As the pots boiled and softened the limbs for dissection our final contest class began. A three-man draft live shoeing event inspired seven teams to enter. Each team would shoe a front and a hind foot with fullered shoes, and each competitor was responsible for a specimen shoe to be judged. The quality of the work was excellent, verifying the advantages of teamwork. The Ohio team of Mike Augenstein, Todd Adams, and Bob Ivory (Pennsylvania) claimed the blue ribbons.
Meanwhile, in the classroom, Dr. Roland Thaler and Doug Russo, CJF, presented their information regarding Farrier/veterinarian communication. Valuable information should be communicated properly. Documented case studies provided examples of the benefit of involving the veterinarian, the Farrier, the horse-owner and of course, the horse.
On the arena floor, another demonstration, by Henry Detweiler, CJF took place. Henry, using a shoeing stock, trimmed a draft horse. He explained the modifications of his own stock and addressed the safety involved for the Farrier as well as the horse while demonstrating the procedures.
A one-on-one forging station was available for anyone wishing to tryout some shoe building skills, work on modifications, or experiment with a different technique with experienced Farrier, Mitch Murphy, CJF. To ease stiff muscles, masseuse Moriah Newman operated a chair in a quiet corner.
After a couple of hours, the boiled legs were ready for disassembly. Shayne Carter surrounded by interested attendants’ removed hoof capsules revealing the coffin bones. After demonstrating where to cut tissues and pry apart the structures, he encouraged everyone to get their hands ‘dirty’. Remembering the prior mental notes taken about the limbs, the coffin bones were examined and correlations made. This was a very interesting follow up to the morning lecture and provided a rare hands-on investigative education.
The awards banquet and auction was the final assembly. The host hotel prepared a buffet meal that fed the 70+ in attendance. The 40th Anniversary slide show continued on a screen in the background, as Shayne Carter emotionally commented on the events and competition. A few words were spoken by the Contest & Clinic Chairman, Richard Becker, CJF, where he thanked the sponsors and contributors for their huge support. I then delivered the contest results, including the winner of the creative forging class, which was again a team effort, of Aaron Engler, Mike Beard, and Jeff Powers. The raffle ticket, held by Vern Powell gave him ownership of a new 100 pound Emerson Anvil. Mike Augenstein collected the Open High Point Award, Rusty Wells earned the Intermediate High point award, and Roger Howard claimed the Novice High point award. For the last event of the evening, Hank Detweiler, auctioneer, took the podium.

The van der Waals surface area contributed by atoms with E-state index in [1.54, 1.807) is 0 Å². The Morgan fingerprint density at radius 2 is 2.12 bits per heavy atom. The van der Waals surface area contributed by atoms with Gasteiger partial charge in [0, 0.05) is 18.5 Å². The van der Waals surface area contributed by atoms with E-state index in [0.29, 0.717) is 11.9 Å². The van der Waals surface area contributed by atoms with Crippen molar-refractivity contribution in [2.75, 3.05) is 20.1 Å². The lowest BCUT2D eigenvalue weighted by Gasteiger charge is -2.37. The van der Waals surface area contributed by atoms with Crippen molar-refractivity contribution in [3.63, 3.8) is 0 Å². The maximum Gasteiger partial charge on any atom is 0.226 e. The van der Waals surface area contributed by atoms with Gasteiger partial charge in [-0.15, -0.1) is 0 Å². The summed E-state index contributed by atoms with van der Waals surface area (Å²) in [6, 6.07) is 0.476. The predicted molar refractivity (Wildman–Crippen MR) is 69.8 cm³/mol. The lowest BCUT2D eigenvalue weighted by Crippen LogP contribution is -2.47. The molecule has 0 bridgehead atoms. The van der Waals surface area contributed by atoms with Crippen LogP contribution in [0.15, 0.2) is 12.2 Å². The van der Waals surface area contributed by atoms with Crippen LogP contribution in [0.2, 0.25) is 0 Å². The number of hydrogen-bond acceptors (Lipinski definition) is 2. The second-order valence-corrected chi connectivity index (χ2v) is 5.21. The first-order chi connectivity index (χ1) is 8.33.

Every entry to the Creative forging class and a quantity of other donated items went to the auction block. Hank, with a bit of humor, kept the auction moving and the bids rising, An excellent job by Hank as well as everyone digging into their wallets helped this fundraiser. Georgia Organ purchased the top selling item, a beautiful Long Horn Cattle Skull, donated by Henry Detweiler.
After three days together, we sadly parted ways. Farriers and competitors came from Minnesota, Wisconsin, Illinois, Ohio, Pennsylvania, Kentucky, Tennessee, Virginia, New York, New Mexico, and Washington. We can’t forget our good neighbors of Ontario, Canada, who also joined with our Michigan Farriers. Feedback was awesome. New friendships were made and old friendships rekindled. Cultivating and exchanging ideas, promoting similar interests, and encouragement of the highest quality of workmanship surrounded us. These are the core purposes of the Association, as outlined by our Charter Members 40 years ago. Only half of our original founding members remain in this world, yet, I am certain all would be proud of this Association and what it has accomplished.
As I drove several hours home, my mind attempted to store all the information I had absorbed in that short time. I was tickled at how smoothly everything had come together. I looked for the reasons behind it, to ensure that we could reproduce a similar future outcome. I thought about the timing, the connections, and the investments. I thought about the committee, the contributors, the clinicians, and the competitors. I thought of the sponsors and the spectators. I began to realize, I had in a way been competing for a successful Anniversary event. With the other committee members I was in a team competition.
I had fallen into it. I was addicted to the Association’s success. I reached out to others for help. I researched information I would need. I planned ahead and I prepared. I received information handed down to me through generations. I listened and I learned. I joined a team who practiced and strived to reach a goal. There is no question of our success. There is no doubt why. When there is a team of this magnitude, a team of this size, a team of this caliber with 40 years of momentum behind them …. this team always WINS.
Ruby is the symbol associated with a 40-year Anniversary. It is thought to posses an eternal inner flame. Our association also possesses an eternal inner flame; I feel it burning with in me.
I am a competitor. I like to win!
– Jennifer Horn